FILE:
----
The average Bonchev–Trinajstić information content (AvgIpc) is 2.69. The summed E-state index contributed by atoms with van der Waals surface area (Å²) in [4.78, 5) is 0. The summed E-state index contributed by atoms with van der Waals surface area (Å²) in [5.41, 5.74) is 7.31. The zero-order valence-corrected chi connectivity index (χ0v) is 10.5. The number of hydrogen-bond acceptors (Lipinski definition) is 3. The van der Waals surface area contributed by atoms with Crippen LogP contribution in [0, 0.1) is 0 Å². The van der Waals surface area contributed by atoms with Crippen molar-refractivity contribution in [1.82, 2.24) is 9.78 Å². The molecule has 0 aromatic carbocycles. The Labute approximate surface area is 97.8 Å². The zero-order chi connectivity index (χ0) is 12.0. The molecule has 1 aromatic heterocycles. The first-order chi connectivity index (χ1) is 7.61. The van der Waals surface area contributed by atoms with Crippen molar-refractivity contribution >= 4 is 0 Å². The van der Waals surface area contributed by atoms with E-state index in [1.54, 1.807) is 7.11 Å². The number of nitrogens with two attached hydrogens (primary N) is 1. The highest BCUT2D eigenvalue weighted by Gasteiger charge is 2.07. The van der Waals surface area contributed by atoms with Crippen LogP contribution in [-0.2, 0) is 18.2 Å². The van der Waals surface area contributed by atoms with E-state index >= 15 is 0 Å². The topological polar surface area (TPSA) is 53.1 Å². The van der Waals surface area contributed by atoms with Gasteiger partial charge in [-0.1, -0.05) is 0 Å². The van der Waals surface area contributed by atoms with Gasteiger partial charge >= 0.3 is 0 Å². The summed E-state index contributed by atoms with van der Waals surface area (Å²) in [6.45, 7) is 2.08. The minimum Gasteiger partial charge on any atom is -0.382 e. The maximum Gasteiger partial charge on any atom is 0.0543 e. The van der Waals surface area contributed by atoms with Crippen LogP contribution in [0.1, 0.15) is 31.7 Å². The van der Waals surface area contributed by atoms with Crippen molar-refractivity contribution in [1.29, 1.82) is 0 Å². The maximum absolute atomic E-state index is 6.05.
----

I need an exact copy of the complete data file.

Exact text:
The average Bonchev–Trinajstić information content (AvgIpc) is 2.69. The summed E-state index contributed by atoms with van der Waals surface area (Å²) in [4.78, 5) is 0. The summed E-state index contributed by atoms with van der Waals surface area (Å²) in [5.41, 5.74) is 7.31. The zero-order valence-corrected chi connectivity index (χ0v) is 10.5. The number of hydrogen-bond acceptors (Lipinski definition) is 3. The van der Waals surface area contributed by atoms with Crippen LogP contribution in [0, 0.1) is 0 Å². The van der Waals surface area contributed by atoms with Crippen molar-refractivity contribution in [1.82, 2.24) is 9.78 Å². The molecule has 0 aromatic carbocycles. The Labute approximate surface area is 97.8 Å². The zero-order chi connectivity index (χ0) is 12.0. The molecule has 1 aromatic heterocycles. The first-order chi connectivity index (χ1) is 7.61. The van der Waals surface area contributed by atoms with Crippen molar-refractivity contribution >= 4 is 0 Å². The van der Waals surface area contributed by atoms with E-state index in [1.54, 1.807) is 7.11 Å². The number of nitrogens with two attached hydrogens (primary N) is 1. The highest BCUT2D eigenvalue weighted by Gasteiger charge is 2.07. The van der Waals surface area contributed by atoms with Crippen LogP contribution in [-0.2, 0) is 18.2 Å². The van der Waals surface area contributed by atoms with E-state index >= 15 is 0 Å². The topological polar surface area (TPSA) is 53.1 Å². The van der Waals surface area contributed by atoms with Gasteiger partial charge in [-0.1, -0.05) is 0 Å². The van der Waals surface area contributed by atoms with Gasteiger partial charge >= 0.3 is 0 Å². The summed E-state index contributed by atoms with van der Waals surface area (Å²) in [6.45, 7) is 2.08. The minimum Gasteiger partial charge on any atom is -0.382 e. The maximum Gasteiger partial charge on any atom is 0.0543 e. The van der Waals surface area contributed by atoms with Crippen LogP contribution in [0.1, 0.15) is 31.7 Å². The van der Waals surface area contributed by atoms with Crippen molar-refractivity contribution in [1.29, 1.82) is 0 Å². The maximum absolute atomic E-state index is 6.05.